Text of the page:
Cast-in-Place vs. Precast Concrete: Parking Structure Maintenance Considerations
Every garage, no matter how it’s built, is susceptible to deterioration. But the type, location and extent of this deterioration can vary greatly, depending on how the garage was constructed. It’s important to understand the design differences between precast concrete and cast-in-place garages — as well as how these differences affect the potential for damage — so you can develop a maintenance approach that best serves your structure.
Cast-in-place vs. precast concrete parking garages
A precast parking garage is essentially built like a Lego® set. Individual components, like beams, walls and columns, are built off-site, typically in a climate-controlled manufacturing facility, and then shipped and assembled on-site. Once constructed, the connections are then welded, bolted and sealed.
Because precast parking structures are built in a controlled plant environment, it’s easier for the precast producer to monitor the concrete quality and other design criteria, such as accuracy of reinforcing placement. This type of construction can also reduce the costs associated with building a new parking garage because the job is often completed more quickly.
A cast-in-place parking garage is constructed on-site by pouring concrete into forms that will later be removed. This type of garage is traditionally reinforced with mild steel or post-tensioning, which increases its strength.
Cast-in-place structures are highly durable, with fewer joints and mechanical connections than a precast garage. Fewer joints means a smoother ride for visitors and less opportunity for deterioration caused by leakage. With this type of garage, owners also get more design flexibility, customization options and reduced building movement.
Maintenance considerations by parking structure type
Now that we understand the difference between cast-in-place and precast parking structures, it’s time to talk about how these differences affect maintenance and repair needs. From an engineering perspective, the way a concrete garage was built will influence how it performs and how it needs to be inspected. Likewise, the main problems that occur — structural or otherwise — often stem from how the garage was originally constructed.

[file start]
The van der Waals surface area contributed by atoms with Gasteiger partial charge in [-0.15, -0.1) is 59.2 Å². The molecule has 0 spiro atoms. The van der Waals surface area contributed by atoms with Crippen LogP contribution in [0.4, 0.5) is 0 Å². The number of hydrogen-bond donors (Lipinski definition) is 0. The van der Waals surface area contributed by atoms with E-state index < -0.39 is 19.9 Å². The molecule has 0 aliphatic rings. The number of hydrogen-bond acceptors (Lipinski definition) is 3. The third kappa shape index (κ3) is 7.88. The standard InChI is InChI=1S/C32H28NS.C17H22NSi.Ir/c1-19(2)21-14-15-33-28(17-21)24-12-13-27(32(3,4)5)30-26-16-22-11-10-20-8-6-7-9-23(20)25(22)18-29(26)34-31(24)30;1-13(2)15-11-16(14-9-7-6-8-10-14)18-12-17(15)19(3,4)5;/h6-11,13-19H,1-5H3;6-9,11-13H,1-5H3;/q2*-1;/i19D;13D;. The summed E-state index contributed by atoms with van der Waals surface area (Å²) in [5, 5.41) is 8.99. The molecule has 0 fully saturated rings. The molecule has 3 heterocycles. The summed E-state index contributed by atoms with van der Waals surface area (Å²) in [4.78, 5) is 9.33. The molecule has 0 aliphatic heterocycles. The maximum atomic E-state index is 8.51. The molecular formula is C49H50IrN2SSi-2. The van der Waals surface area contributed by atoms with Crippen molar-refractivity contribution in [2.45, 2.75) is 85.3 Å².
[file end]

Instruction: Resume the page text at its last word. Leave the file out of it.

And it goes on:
Areas of concern in precast parking garages
- Waterproofing methods at the joints
- Failure points at mechanical connections
- Exposure of load-bearing structural elements
The areas that need the most attention in a precast parking structure are often the joints. Usually the joints, the most vulnerable parts of the structure, pose the most deterioration risk. Joint sealants can be used to waterproof these areas, but without continued upkeep, it’s easy for water to seep in at these connection points, especially as the joint sealants break down over time due to exposure to the elements. Thus, regularly inspecting and replacing waterproofing methods should be on everyone’s preventive maintenance list for precast parking structures.
When considering structural issues, the joints are a common culprit again. The interfaces and connections between the segments can be subject to wear and deterioration. Thermal expansion and contraction, dynamic loading from excessive vehicle speed and exposure from failed sealants can cause significant damage to embedded connections. These problems can be identified during a routine inspection. For structural repairs, engineers and contractors must work closely together to identify the root problem and then design and implement an engineering solution.
Areas of concern in cast-in-place parking garages
- Corrosion of the steel framework
- Shallow concrete cover
- Internal concrete failure
Cast-in-place structures have fewer joints, so the areas of concern for these garages tend to be the internal steel reinforcement and the concrete itself. Here, water plays a different role in deterioration than it does in precast structures. Because the internal reinforcing is susceptible to rust and corrosion, waterproofing is necessary to ensure the reinforcing remains protected. Although you can’t always observe this damage externally, there can be a lot going on beneath the surface that routine inspections and testing will catch. Engineers can use technology like ground-penetrating radar (GPR) and acoustic sounding that can help them identify damage under the surface. In any case, waterproofing systems, like sealants and coatings, should always be replaced once they’ve reached their recommended service life.
The concrete used for a cast-in-place structure must also be monitored regularly because it tends to crack easier, allowing water to penetrate its surface and cause corrosion. Lack of needed repairs, overloading and chemical damage can all exacerbate this issue. Another design flaw that may be present in cast-in-place garages is shallow concrete cover — the result of reinforcing steel being placed too close to the concrete surface. This allows water to penetrate through the shallow concrete cover and reach the steel reinforcing, where it can lead to corrosion.
It can be difficult to recognize the signs of deterioration in your garage, especially when many issues begin below the surface. But routine inspections and assessments by an experienced parking structure engineering team often catch these problems before major repairs are necessary. Whether you have a cast-in-place or precast concrete parking structure, you’ll want to continue preventive maintenance activities by monitoring for cracks, leaks, rust and other structural issues throughout your garage’s service life.